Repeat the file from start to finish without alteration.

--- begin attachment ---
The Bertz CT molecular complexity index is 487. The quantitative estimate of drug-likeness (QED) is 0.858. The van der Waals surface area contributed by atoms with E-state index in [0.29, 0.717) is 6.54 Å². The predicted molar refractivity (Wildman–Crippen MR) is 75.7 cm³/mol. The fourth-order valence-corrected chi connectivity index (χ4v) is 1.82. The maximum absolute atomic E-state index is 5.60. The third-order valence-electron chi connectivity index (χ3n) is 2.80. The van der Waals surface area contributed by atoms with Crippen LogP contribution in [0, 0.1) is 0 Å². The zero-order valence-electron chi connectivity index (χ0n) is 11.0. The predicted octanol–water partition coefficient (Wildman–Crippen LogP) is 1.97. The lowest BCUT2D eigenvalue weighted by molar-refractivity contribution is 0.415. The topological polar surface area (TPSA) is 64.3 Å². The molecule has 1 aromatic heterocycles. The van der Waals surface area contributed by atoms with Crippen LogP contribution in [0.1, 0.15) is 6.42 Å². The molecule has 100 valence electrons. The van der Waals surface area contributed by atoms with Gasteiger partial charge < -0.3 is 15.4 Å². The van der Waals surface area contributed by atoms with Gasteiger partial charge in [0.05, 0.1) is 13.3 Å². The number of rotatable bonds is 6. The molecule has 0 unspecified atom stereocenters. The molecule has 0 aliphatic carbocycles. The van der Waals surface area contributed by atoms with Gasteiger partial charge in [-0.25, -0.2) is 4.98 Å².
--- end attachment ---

The Bertz CT molecular complexity index is 487. The quantitative estimate of drug-likeness (QED) is 0.858. The van der Waals surface area contributed by atoms with E-state index in [0.29, 0.717) is 6.54 Å². The predicted molar refractivity (Wildman–Crippen MR) is 75.7 cm³/mol. The fourth-order valence-corrected chi connectivity index (χ4v) is 1.82. The maximum absolute atomic E-state index is 5.60. The third-order valence-electron chi connectivity index (χ3n) is 2.80. The van der Waals surface area contributed by atoms with Crippen LogP contribution in [0, 0.1) is 0 Å². The zero-order valence-electron chi connectivity index (χ0n) is 11.0. The predicted octanol–water partition coefficient (Wildman–Crippen LogP) is 1.97. The lowest BCUT2D eigenvalue weighted by molar-refractivity contribution is 0.415. The topological polar surface area (TPSA) is 64.3 Å². The molecule has 1 aromatic heterocycles. The van der Waals surface area contributed by atoms with Crippen LogP contribution in [0.1, 0.15) is 6.42 Å². The molecule has 100 valence electrons. The van der Waals surface area contributed by atoms with Gasteiger partial charge < -0.3 is 15.4 Å². The van der Waals surface area contributed by atoms with Gasteiger partial charge in [0.05, 0.1) is 13.3 Å². The number of rotatable bonds is 6. The molecule has 0 unspecified atom stereocenters. The molecule has 0 aliphatic carbocycles. The van der Waals surface area contributed by atoms with Gasteiger partial charge in [-0.25, -0.2) is 4.98 Å².